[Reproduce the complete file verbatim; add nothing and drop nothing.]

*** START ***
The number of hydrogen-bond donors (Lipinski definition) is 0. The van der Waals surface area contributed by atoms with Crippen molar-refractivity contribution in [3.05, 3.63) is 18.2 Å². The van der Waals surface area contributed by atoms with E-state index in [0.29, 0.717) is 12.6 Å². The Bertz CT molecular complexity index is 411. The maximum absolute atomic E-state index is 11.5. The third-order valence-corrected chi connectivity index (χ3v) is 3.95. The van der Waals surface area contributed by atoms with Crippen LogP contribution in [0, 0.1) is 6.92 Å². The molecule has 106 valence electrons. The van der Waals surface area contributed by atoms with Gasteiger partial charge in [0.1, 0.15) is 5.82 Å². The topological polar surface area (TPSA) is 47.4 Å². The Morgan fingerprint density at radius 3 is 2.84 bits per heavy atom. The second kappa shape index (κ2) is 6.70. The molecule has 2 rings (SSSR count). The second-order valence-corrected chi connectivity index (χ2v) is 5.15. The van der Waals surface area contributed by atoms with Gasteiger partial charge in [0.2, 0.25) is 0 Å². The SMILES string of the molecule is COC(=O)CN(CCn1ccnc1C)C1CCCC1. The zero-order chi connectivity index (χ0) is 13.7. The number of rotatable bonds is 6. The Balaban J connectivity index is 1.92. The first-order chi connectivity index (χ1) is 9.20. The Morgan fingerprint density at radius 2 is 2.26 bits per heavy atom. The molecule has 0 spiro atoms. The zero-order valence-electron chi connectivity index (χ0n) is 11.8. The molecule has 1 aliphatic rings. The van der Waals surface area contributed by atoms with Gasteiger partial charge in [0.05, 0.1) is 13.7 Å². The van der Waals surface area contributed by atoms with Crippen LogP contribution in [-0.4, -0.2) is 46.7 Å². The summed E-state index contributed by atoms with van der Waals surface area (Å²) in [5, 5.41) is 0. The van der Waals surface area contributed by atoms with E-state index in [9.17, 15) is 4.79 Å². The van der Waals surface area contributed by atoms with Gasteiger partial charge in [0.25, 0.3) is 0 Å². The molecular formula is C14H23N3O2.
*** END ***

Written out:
The number of hydrogen-bond donors (Lipinski definition) is 0. The van der Waals surface area contributed by atoms with Crippen molar-refractivity contribution in [3.05, 3.63) is 18.2 Å². The van der Waals surface area contributed by atoms with E-state index in [0.29, 0.717) is 12.6 Å². The Bertz CT molecular complexity index is 411. The maximum absolute atomic E-state index is 11.5. The third-order valence-corrected chi connectivity index (χ3v) is 3.95. The van der Waals surface area contributed by atoms with Crippen LogP contribution in [0, 0.1) is 6.92 Å². The molecule has 106 valence electrons. The van der Waals surface area contributed by atoms with Gasteiger partial charge in [0.1, 0.15) is 5.82 Å². The topological polar surface area (TPSA) is 47.4 Å². The Morgan fingerprint density at radius 3 is 2.84 bits per heavy atom. The second kappa shape index (κ2) is 6.70. The molecule has 2 rings (SSSR count). The second-order valence-corrected chi connectivity index (χ2v) is 5.15. The van der Waals surface area contributed by atoms with Gasteiger partial charge in [0.2, 0.25) is 0 Å². The SMILES string of the molecule is COC(=O)CN(CCn1ccnc1C)C1CCCC1. The zero-order chi connectivity index (χ0) is 13.7. The number of rotatable bonds is 6. The Balaban J connectivity index is 1.92. The first-order chi connectivity index (χ1) is 9.20. The Morgan fingerprint density at radius 2 is 2.26 bits per heavy atom. The molecule has 0 spiro atoms. The zero-order valence-electron chi connectivity index (χ0n) is 11.8. The molecule has 1 aliphatic rings. The van der Waals surface area contributed by atoms with Gasteiger partial charge in [0.05, 0.1) is 13.7 Å². The van der Waals surface area contributed by atoms with Crippen LogP contribution in [-0.4, -0.2) is 46.7 Å². The summed E-state index contributed by atoms with van der Waals surface area (Å²) in [5, 5.41) is 0. The van der Waals surface area contributed by atoms with E-state index in [9.17, 15) is 4.79 Å². The van der Waals surface area contributed by atoms with Gasteiger partial charge in [0.25, 0.3) is 0 Å². The molecular formula is C14H23N3O2.